giant_gear_bike

In 1962, José Meiffret used this odd-looking bike to ride down the German Autobahn at an incredible, record-breaking 127 miles per hour. That gigantic gear had 130 teeth. The bike had wooden rims to keep it from overheating. It weighed 45 pounds. And it went fast. As. Hell.

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Bike Hugger

Meiffert practiced a type of cycling called “motor-paced racing” in which, rather than riding with a group of other cyclists, the racer rides behind a motorcycle or a car equipped with a wind-screen. American Cyclist explained it like this, in a 1965 article on Meiffret’s exploits:

Racing behind motorist is quite different from racing in a group. Behind motors, the speed is higher, the pedaling faster, the concentration greater. It is like a continuous sprint. A motor-paced rider must have suppleness rather than strength. And he must have flair.

Also, a high tolerance for risk. Riding at these speeds — 70, 80, 90 miles per hour — isn’t exactly safe. And Meiffert’s attempt to ride faster than 200 kmh — 124 mph — easily could have killed him. American Cyclist:

Getting under way with a gear of 225 inches was something else again. A motorcycle came alongside and started pushing him. At 20 miles an hour, Meiffret was struggling to gain control. His legs were barely moving. At 40 miles, he was beginning to hit his stride. At 50 miles, the Mercedes with its curious rear end was just behind. With a wave of his hand, Meiffret dismissed his motorcycle and connected neatly with the windscreen of the Mercedes. His timing was perfect. He had overcome his first great hazard.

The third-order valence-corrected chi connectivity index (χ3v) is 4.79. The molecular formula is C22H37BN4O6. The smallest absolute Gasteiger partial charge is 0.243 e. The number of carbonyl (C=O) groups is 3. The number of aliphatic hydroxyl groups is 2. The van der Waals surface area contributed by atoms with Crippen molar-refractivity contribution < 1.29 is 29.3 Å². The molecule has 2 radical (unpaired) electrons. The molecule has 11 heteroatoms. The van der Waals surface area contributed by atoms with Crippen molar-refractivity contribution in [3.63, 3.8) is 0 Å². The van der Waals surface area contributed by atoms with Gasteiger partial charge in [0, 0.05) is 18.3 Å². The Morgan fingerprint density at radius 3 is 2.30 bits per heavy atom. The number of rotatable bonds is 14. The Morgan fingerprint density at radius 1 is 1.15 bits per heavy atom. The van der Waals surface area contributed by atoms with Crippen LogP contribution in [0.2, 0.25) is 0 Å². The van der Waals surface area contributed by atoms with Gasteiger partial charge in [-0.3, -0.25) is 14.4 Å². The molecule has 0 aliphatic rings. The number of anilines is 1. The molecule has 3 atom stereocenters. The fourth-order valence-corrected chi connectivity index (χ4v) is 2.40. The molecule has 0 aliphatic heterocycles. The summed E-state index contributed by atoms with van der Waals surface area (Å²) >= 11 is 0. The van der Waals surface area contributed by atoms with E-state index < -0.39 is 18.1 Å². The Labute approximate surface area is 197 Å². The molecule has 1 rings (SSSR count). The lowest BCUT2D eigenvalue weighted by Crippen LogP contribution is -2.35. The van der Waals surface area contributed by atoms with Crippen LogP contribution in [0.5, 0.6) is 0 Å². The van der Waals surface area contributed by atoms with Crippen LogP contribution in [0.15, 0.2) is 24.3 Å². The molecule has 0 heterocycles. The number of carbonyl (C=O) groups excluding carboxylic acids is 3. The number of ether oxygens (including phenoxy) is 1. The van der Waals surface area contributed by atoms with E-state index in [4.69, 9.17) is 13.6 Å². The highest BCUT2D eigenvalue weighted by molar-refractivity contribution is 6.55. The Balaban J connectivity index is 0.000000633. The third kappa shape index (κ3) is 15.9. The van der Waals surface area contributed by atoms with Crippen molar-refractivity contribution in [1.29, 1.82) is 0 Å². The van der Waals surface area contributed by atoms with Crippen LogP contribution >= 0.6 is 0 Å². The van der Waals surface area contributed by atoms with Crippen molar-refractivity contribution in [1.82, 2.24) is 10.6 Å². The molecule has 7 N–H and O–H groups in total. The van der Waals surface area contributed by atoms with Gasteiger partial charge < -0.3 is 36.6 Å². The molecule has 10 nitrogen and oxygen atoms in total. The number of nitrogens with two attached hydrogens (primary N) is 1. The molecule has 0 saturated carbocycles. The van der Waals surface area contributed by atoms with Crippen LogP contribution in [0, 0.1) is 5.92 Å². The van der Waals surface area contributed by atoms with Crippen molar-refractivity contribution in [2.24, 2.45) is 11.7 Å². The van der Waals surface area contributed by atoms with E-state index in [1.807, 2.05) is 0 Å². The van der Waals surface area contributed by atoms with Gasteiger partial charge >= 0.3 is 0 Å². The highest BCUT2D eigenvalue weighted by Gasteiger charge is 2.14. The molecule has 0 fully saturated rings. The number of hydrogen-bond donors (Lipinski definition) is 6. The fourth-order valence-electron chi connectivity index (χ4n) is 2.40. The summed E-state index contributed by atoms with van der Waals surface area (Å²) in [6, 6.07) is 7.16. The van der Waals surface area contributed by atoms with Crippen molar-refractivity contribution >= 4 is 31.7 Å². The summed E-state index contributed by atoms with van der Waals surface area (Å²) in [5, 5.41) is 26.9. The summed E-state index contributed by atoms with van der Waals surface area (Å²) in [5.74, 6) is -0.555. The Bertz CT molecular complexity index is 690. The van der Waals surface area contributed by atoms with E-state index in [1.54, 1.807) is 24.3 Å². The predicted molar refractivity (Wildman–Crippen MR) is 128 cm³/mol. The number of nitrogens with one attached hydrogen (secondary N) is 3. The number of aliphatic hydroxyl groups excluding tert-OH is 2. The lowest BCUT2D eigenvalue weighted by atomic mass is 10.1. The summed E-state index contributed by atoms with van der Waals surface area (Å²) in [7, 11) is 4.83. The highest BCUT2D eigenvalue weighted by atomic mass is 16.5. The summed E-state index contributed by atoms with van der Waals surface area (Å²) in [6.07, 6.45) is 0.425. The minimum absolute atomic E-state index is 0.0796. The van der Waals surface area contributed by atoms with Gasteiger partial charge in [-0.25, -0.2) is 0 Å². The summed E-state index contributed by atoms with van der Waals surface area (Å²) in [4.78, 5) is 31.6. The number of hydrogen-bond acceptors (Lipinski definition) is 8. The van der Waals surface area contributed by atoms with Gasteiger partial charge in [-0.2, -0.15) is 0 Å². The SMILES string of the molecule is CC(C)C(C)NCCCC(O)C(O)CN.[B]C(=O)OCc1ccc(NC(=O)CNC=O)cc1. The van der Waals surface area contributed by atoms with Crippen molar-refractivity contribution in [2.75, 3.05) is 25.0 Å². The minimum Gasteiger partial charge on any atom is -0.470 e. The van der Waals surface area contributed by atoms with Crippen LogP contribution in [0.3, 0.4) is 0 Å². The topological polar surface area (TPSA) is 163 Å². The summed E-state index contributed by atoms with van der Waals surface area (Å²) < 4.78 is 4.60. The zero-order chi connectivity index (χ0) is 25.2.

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American Cyclist

The screen had a roller, but if he should touch it at 100 miles an hour, he would be clipped. On the other hand, if he should fall behind as little as 18 inches, the turbulence would make mincemeat of him. If the car should jerk or lurch or hit a bump, he would be in immediate mortal danger. An engineer had warned him that at these speeds, the centrifugal force might cause his flimsy wheels to collapse.

Meiffert didn’t flinch or falter or make a mistake, though. He kept telling his driver to go, go. Fast. Faster. Flying! American Cyclist:

He was the flying Frenchman, the superman of the bicycle, the magician of the pedals, the eagle of the road, the poet of motion. He knew that he must live in the rarefied atmosphere for eighteen seconds. When he passed the second flag, the chronometers registered 17.580 seconds, equivalent to 127.342 miles an hour.

Mad respect. We’re pretty sure we’d hop on that bike, immediately get our pant leg hopelessly tangled in the monster gear, and fall over.